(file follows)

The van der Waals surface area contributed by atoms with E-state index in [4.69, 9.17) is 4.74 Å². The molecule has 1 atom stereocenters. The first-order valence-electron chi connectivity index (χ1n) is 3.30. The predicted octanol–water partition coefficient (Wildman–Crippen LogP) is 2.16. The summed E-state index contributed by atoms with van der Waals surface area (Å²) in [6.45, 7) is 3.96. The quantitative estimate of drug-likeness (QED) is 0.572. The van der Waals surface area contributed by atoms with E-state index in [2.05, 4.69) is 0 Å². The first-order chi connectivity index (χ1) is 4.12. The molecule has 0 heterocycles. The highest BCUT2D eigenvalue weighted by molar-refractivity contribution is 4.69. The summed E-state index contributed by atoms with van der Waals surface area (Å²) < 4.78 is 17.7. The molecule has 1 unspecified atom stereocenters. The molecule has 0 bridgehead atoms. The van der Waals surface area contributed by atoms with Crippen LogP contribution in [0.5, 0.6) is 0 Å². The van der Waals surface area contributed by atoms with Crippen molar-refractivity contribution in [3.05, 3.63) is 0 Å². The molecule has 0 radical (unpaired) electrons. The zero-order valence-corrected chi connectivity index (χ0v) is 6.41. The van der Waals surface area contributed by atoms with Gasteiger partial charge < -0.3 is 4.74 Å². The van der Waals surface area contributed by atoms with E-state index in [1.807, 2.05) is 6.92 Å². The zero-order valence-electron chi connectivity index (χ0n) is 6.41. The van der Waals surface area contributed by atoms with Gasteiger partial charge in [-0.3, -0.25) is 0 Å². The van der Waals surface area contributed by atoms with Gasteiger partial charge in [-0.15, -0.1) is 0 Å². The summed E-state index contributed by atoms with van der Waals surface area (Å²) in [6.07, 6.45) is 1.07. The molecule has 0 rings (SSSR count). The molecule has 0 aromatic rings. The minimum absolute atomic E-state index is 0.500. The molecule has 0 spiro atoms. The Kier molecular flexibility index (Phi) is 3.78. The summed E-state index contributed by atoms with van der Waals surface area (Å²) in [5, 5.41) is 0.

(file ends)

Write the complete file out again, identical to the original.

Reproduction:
The van der Waals surface area contributed by atoms with E-state index in [4.69, 9.17) is 4.74 Å². The molecule has 1 atom stereocenters. The first-order valence-electron chi connectivity index (χ1n) is 3.30. The predicted octanol–water partition coefficient (Wildman–Crippen LogP) is 2.16. The summed E-state index contributed by atoms with van der Waals surface area (Å²) in [6.45, 7) is 3.96. The quantitative estimate of drug-likeness (QED) is 0.572. The van der Waals surface area contributed by atoms with E-state index in [2.05, 4.69) is 0 Å². The first-order chi connectivity index (χ1) is 4.12. The molecule has 0 heterocycles. The highest BCUT2D eigenvalue weighted by molar-refractivity contribution is 4.69. The summed E-state index contributed by atoms with van der Waals surface area (Å²) < 4.78 is 17.7. The molecule has 1 unspecified atom stereocenters. The molecule has 0 bridgehead atoms. The van der Waals surface area contributed by atoms with Crippen LogP contribution in [0.5, 0.6) is 0 Å². The van der Waals surface area contributed by atoms with Crippen molar-refractivity contribution in [3.05, 3.63) is 0 Å². The molecule has 0 radical (unpaired) electrons. The zero-order valence-corrected chi connectivity index (χ0v) is 6.41. The van der Waals surface area contributed by atoms with Gasteiger partial charge < -0.3 is 4.74 Å². The van der Waals surface area contributed by atoms with E-state index in [1.807, 2.05) is 6.92 Å². The zero-order valence-electron chi connectivity index (χ0n) is 6.41. The van der Waals surface area contributed by atoms with Gasteiger partial charge in [-0.3, -0.25) is 0 Å². The van der Waals surface area contributed by atoms with Gasteiger partial charge in [-0.15, -0.1) is 0 Å². The summed E-state index contributed by atoms with van der Waals surface area (Å²) in [6.07, 6.45) is 1.07. The molecule has 0 rings (SSSR count). The molecule has 0 aromatic rings. The minimum absolute atomic E-state index is 0.500. The molecule has 0 spiro atoms. The Kier molecular flexibility index (Phi) is 3.78. The summed E-state index contributed by atoms with van der Waals surface area (Å²) in [5, 5.41) is 0.